The pain was unbearable
But I did not want it to end
It had operatic grandeur
It lit up Grand Central Station like Judgement Day
Elizabeth Smart, By Grand Central Station I Sat Down And Wept
Almost everyone has some memory of New York City to be fond of, even without having been there. Be it some corner in Central Park, some glimpse of a view from a ferry, some sound of car horns or human laugh. If an alien landed on Earth and secretly roamed the streets of Manhattan, it would surely think: “This must be the place where life was born on this planet”.
Some of these feelings of confused exhilaration and of infinite loneliness are reflected in the ambitious (but devout) tribute Heavy Bell dedicate to Elizabeth Smart and her prose poem, “By Grand Central Station I Sat Down And Wept”, a lesser known masterpiece of the last century in which she recounts her love story with another writer, George Barker. Heavy Bell is in fact a new collaboration project, between Matt Peters (of the R’n’B-tinged indie-rockers Royal Canoe) and actor/songwriter Tom Keenan, both active in the Winnipeg music scene.
The album actually feels more of a collective effort, in terms of arrangements at least, but at the same time there is a clear, unified concept behind the instrumentation (very classical blend of piano, acoustic guitar, horns and strings in a chamber-like setting, with a polyphonic vocal section) and the songwriting choices. In this latter respect, the mixture of traditional songwriting and gospel/R’n’B is perfectly accomplished (the superb coda in ‘O Waste of Moon’, the lunar soul of ‘Monterey’). By now it should be an easy guess that the top reference to frame the record is Sufjan Stevens (‘Phoenix Of Love’, ‘Time For Such A Word’), even though the songs are understandably less melodic and “thematic”, to let the lyrics breathe and stand out. At some point, even, the recordings of Elizabeth Smart reading excerpts from the poem will take the stage, with the barest accompaniment (‘The Pain Was Unbearable’, which is probably the emotional height of the record, a fusillade of memorable lines). In all this lies the great respect and devotion of the project towards the literary work it’s embedded in.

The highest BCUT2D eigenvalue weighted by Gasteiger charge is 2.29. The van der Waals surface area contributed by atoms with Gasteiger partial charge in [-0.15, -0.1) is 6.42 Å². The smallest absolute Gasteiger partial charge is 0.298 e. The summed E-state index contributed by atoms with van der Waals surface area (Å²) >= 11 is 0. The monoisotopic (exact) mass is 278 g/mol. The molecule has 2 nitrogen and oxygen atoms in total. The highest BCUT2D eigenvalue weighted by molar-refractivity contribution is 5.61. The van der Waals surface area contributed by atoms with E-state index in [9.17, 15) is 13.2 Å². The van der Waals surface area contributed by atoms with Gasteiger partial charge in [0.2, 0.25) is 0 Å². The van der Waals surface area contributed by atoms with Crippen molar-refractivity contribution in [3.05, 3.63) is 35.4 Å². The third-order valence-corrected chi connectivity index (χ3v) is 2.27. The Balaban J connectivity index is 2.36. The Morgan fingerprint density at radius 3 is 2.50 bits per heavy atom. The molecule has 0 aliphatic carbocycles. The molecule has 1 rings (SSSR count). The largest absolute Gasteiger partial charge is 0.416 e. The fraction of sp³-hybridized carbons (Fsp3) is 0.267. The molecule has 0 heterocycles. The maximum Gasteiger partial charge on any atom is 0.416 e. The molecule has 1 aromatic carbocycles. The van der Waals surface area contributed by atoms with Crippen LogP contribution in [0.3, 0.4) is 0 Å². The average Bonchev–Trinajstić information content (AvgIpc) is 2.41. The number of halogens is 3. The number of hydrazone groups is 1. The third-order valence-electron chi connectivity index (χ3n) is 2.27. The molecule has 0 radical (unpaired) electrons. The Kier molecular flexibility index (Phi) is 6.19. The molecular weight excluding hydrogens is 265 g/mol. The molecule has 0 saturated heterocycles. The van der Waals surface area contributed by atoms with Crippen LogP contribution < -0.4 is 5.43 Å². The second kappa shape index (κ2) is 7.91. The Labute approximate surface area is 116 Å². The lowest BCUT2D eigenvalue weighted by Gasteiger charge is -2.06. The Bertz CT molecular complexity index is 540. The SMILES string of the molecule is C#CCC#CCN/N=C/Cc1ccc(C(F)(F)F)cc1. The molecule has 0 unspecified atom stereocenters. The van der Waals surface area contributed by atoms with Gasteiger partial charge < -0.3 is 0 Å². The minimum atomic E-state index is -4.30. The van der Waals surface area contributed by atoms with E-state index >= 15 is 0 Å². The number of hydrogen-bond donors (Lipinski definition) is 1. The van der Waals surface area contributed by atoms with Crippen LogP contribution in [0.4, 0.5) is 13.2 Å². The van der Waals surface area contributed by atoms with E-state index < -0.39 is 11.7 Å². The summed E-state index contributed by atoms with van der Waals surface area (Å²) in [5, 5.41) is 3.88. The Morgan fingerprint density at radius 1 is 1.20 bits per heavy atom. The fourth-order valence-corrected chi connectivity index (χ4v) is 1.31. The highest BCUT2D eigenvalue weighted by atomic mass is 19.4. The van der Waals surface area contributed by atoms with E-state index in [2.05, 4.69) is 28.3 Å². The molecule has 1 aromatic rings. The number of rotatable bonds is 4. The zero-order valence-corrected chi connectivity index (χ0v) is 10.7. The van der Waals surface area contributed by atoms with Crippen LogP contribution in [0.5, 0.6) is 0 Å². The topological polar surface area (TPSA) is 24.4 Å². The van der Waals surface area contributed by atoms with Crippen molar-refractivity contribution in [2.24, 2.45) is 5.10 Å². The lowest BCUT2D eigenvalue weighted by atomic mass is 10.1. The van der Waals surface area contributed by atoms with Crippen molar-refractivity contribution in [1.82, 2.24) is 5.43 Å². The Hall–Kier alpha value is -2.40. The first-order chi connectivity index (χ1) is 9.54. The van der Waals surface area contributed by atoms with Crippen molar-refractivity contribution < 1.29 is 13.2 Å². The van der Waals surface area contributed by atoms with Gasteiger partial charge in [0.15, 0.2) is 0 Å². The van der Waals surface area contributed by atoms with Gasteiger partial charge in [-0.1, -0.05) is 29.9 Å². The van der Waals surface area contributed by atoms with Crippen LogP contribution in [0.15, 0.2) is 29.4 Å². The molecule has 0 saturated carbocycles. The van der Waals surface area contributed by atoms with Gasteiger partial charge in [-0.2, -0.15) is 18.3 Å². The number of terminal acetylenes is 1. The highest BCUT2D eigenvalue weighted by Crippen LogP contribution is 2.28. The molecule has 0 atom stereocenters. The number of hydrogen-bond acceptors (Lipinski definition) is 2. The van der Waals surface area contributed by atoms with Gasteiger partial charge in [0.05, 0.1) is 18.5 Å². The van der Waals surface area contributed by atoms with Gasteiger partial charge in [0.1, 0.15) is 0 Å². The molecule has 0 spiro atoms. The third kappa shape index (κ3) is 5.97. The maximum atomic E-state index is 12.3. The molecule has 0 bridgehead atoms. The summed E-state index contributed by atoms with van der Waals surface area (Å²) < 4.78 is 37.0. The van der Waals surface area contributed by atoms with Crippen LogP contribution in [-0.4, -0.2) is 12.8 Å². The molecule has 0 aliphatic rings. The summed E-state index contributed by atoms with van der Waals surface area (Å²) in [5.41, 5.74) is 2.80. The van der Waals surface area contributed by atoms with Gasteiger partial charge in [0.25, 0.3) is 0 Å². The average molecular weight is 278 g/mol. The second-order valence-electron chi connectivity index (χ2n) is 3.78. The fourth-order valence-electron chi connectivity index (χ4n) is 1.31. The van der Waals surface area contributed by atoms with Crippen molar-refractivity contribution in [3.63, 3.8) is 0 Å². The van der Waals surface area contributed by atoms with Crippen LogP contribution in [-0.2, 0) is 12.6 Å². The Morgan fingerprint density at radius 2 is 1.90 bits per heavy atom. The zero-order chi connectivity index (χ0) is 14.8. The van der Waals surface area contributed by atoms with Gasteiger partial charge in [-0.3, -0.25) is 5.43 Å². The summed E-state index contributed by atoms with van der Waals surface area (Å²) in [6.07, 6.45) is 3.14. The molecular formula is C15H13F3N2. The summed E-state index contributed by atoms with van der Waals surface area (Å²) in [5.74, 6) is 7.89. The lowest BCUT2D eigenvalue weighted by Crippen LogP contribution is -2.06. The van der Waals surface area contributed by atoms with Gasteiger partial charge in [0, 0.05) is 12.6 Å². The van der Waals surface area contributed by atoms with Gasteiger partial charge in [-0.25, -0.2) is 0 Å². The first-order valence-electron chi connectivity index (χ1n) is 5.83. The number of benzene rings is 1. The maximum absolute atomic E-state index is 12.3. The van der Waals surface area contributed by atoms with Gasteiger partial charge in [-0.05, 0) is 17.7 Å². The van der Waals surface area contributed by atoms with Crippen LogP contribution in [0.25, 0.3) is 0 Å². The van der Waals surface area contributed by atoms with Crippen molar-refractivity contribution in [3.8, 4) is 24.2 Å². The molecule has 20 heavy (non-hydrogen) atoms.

At the same time, we are talking about a very lively, sometimes even bold album, that also has a very strong “performative” signature (the gentle crescendo of ‘Certainly’, the exhilarating uptempo in ‘It Has Happened’), as all of the songs can be imagined in their “staged” version. The project was in fact inspired by watching a staging of the same poem by the Winnipeg Contemporary Dancers, a few years ago. There is in general a definite Canadian indie-rock tinge to some of the songs, as in ‘I Am Going To Have A Child’ or in the slightly overstated finale (‘All The Paraphernalia’) – the same sense of grandeur, the emphatic delivery, that one can find in Spencer Krug’s (Wolf Parade, Sunset Rubdown) work, for instance.
The only slight critique that one could make is that the songs sometimes feel like “lagging behind” their literary counterpart in terms of tone and complexity, but this remains a very sensible and generous piece of work, that stands out as one of the greatest examples of bond between literature and music in this decade at least.
Words: Lorenzo Righetto